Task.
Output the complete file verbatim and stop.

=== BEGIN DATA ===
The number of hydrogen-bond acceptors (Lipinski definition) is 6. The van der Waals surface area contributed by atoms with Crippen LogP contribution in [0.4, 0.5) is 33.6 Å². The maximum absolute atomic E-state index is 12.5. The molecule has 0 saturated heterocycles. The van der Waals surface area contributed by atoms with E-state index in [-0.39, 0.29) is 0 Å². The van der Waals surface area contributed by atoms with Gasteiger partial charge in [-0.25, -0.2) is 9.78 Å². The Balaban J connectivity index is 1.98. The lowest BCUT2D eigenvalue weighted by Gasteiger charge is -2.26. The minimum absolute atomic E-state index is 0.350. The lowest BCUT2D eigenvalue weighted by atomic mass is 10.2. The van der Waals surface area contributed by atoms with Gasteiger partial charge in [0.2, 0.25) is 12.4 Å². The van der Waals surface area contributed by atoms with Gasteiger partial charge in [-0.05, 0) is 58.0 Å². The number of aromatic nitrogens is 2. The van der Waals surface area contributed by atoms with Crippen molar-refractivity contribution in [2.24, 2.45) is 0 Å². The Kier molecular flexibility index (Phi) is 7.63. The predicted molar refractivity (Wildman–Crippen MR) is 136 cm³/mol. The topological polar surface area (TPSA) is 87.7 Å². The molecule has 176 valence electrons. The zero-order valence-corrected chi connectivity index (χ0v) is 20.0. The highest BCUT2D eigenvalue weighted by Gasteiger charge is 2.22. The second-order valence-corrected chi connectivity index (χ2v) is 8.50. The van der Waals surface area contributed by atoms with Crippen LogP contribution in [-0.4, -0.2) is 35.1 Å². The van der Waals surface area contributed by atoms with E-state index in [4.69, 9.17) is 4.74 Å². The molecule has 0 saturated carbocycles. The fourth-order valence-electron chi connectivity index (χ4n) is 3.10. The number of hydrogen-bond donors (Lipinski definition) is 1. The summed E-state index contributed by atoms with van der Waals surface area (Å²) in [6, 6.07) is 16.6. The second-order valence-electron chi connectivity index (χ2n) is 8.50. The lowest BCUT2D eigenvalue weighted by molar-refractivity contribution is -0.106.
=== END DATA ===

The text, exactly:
The number of hydrogen-bond acceptors (Lipinski definition) is 6. The van der Waals surface area contributed by atoms with Crippen LogP contribution in [0.4, 0.5) is 33.6 Å². The maximum absolute atomic E-state index is 12.5. The molecule has 0 saturated heterocycles. The van der Waals surface area contributed by atoms with E-state index in [-0.39, 0.29) is 0 Å². The van der Waals surface area contributed by atoms with Gasteiger partial charge in [-0.25, -0.2) is 9.78 Å². The Balaban J connectivity index is 1.98. The lowest BCUT2D eigenvalue weighted by Gasteiger charge is -2.26. The minimum absolute atomic E-state index is 0.350. The lowest BCUT2D eigenvalue weighted by atomic mass is 10.2. The van der Waals surface area contributed by atoms with Gasteiger partial charge in [0.2, 0.25) is 12.4 Å². The van der Waals surface area contributed by atoms with Gasteiger partial charge in [-0.05, 0) is 58.0 Å². The number of aromatic nitrogens is 2. The van der Waals surface area contributed by atoms with Crippen molar-refractivity contribution in [2.24, 2.45) is 0 Å². The Kier molecular flexibility index (Phi) is 7.63. The predicted molar refractivity (Wildman–Crippen MR) is 136 cm³/mol. The topological polar surface area (TPSA) is 87.7 Å². The molecule has 176 valence electrons. The zero-order valence-corrected chi connectivity index (χ0v) is 20.0. The highest BCUT2D eigenvalue weighted by Gasteiger charge is 2.22. The second-order valence-corrected chi connectivity index (χ2v) is 8.50. The van der Waals surface area contributed by atoms with Crippen LogP contribution in [-0.4, -0.2) is 35.1 Å². The van der Waals surface area contributed by atoms with E-state index in [4.69, 9.17) is 4.74 Å². The molecule has 0 saturated carbocycles. The fourth-order valence-electron chi connectivity index (χ4n) is 3.10. The number of hydrogen-bond donors (Lipinski definition) is 1. The summed E-state index contributed by atoms with van der Waals surface area (Å²) in [6, 6.07) is 16.6. The second-order valence-electron chi connectivity index (χ2n) is 8.50. The lowest BCUT2D eigenvalue weighted by molar-refractivity contribution is -0.106.